Three days after Germany's Euro 2020 exit against England, Toni Kroos has announced his retirement from international football.
"I've played for Germany 106 times, and there won't be another," the 31-year-old wrote on his Instagram page. "I had deeply hoped to make it 109 games by the end, and I gave it my all in the hope of one last triumph, a European Championship title."
Kroos made his Germany debut in a friendly against Argentina in March 2010 and went on to feature in seven major tournaments for the Nationalmannschaft.
In 2014, he was a key player on the World Cup-winning Germany team, scoring two goals just two minutes apart in the 7-1 semifinal demolition of hosts Brazil. He also contributed four assists during the tournament, earning him the nickname "Garcom" (waiter in Portuguese) for the quality of his deliveries.
Born in Greifswald, on Germany's northeastern coast, in January 1990, Kroos is also the only player born in the German Democratic Republic (GDR) to win the World Cup.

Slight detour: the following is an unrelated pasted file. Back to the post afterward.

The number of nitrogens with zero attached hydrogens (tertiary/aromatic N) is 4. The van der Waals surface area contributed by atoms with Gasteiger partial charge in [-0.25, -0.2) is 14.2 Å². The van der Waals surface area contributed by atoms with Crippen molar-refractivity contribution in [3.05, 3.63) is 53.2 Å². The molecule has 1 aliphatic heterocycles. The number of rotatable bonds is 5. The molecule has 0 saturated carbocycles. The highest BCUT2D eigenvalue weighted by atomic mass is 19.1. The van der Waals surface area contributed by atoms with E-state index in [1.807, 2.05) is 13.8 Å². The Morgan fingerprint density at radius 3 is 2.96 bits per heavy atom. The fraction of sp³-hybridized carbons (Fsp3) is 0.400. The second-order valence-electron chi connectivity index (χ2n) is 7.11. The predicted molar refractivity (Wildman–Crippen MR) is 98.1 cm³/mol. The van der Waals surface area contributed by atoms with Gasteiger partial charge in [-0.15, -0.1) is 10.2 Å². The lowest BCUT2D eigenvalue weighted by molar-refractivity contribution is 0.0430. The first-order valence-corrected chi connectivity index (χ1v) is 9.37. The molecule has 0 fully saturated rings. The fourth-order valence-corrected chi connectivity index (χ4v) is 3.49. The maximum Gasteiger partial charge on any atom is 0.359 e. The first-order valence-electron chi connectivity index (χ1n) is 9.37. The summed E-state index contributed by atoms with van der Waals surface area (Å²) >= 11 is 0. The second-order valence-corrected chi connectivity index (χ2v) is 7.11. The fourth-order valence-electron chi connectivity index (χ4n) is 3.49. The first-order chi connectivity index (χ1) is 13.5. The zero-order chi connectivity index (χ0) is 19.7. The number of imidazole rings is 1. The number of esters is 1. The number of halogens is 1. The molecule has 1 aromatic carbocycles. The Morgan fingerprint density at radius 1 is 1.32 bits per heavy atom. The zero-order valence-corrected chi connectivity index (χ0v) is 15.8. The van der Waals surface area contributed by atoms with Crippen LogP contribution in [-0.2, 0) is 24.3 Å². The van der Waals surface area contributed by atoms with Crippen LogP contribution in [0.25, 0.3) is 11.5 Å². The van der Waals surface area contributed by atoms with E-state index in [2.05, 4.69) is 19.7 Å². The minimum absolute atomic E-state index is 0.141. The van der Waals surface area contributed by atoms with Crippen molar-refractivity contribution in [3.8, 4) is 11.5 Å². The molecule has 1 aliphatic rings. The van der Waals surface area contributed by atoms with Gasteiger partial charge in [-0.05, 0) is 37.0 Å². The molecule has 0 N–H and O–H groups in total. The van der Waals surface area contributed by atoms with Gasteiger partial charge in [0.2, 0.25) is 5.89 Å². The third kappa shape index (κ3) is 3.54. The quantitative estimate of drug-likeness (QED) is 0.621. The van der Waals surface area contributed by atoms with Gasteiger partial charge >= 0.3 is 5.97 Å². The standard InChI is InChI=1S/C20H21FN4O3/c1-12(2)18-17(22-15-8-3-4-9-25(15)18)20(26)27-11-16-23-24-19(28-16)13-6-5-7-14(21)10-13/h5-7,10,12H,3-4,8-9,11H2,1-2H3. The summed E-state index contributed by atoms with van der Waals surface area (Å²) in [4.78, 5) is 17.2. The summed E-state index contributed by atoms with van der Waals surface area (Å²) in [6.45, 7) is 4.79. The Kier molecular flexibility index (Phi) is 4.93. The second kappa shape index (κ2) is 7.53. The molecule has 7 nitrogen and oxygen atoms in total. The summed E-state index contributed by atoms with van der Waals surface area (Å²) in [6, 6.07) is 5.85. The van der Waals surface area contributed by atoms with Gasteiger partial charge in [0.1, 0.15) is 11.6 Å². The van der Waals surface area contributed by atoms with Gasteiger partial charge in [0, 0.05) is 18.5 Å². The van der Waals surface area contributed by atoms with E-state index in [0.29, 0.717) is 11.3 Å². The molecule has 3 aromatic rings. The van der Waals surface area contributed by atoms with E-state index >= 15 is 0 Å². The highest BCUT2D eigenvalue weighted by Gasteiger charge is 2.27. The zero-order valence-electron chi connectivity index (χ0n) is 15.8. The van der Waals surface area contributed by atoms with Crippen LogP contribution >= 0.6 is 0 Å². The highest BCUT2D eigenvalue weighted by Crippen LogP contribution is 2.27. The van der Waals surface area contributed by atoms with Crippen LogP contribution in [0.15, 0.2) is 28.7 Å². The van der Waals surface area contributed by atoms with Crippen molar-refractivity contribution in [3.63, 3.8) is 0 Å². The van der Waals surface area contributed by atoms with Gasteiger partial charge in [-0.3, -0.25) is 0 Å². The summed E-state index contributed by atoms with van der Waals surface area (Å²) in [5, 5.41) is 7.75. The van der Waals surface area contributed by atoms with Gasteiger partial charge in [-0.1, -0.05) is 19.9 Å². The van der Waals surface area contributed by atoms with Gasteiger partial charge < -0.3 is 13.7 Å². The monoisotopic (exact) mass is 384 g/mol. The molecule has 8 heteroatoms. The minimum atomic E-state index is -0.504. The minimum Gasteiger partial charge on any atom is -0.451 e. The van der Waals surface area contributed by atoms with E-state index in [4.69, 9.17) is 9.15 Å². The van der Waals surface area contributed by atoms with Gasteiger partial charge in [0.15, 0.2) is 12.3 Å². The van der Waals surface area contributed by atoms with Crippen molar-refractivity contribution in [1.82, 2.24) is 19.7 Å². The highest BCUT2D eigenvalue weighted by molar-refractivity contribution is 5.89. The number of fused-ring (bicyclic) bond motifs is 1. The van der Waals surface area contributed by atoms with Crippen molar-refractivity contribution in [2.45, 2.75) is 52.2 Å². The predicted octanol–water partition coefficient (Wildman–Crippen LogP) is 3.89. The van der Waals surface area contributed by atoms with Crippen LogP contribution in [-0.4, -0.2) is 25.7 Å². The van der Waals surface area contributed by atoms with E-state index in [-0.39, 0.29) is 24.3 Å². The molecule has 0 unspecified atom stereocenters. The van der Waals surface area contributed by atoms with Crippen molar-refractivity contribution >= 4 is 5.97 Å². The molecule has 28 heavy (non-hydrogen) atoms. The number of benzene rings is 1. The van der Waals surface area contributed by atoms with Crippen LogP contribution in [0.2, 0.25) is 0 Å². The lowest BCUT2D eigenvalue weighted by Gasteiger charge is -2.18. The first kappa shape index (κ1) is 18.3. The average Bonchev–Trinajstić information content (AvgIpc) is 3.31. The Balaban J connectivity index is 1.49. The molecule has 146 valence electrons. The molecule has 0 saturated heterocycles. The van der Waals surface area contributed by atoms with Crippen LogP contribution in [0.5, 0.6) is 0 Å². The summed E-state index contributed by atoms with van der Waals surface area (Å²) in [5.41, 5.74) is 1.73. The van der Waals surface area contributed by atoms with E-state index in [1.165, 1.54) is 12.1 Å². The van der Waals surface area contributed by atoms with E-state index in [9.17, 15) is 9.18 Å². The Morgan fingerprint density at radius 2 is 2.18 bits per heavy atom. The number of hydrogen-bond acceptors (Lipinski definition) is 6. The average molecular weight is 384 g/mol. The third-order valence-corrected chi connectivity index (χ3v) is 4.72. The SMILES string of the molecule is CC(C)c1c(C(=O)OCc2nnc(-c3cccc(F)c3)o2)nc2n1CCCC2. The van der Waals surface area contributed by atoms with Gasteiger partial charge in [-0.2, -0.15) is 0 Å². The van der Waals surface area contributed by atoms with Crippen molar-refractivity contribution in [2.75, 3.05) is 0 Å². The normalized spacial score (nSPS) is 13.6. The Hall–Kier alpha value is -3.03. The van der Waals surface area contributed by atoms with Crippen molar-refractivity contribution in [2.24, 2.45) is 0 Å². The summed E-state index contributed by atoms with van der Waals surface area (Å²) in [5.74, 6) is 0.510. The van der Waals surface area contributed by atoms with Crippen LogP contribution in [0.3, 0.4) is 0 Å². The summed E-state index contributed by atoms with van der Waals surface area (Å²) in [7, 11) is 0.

Kroos: 'I want to concentrate' on Real Madrid
"I made the decision to stop after [Euro 2020] a long time ago," he said. "It's been clear to me for a while that I wouldn't be making myself available for the 2022 World Cup in Qatar."
In March this year, Kroos had issued scathing criticism of the 2022 World Cup, saying it was "wrong" that the tournament was awarded to Qatar and criticizing human rights abuses in the country. But there are other professional and private reasons for his international retirement.
"I want to concentrate fully on my aims with Real Madrid, and I'm going to start taking breaks which weren't available to me during my 11 years as a national team player," he explained, adding that he also wants to spend more time with his wife and three children.
"It has been a huge honor to wear this jersey for such a long period, and I have done so with pride and passion," he wrote.
"Thank you to the fans and supporters who have encouraged me with their applause, and thank you to the critics for their extra motivation.
"Finally, a massive thank you to [departing head coach] Joachim Löw. He made me a national team player and he made me a world champion. He trusted me and we wrote history.
"Good luck and all the best to [Löw's successor] Hansi Flick."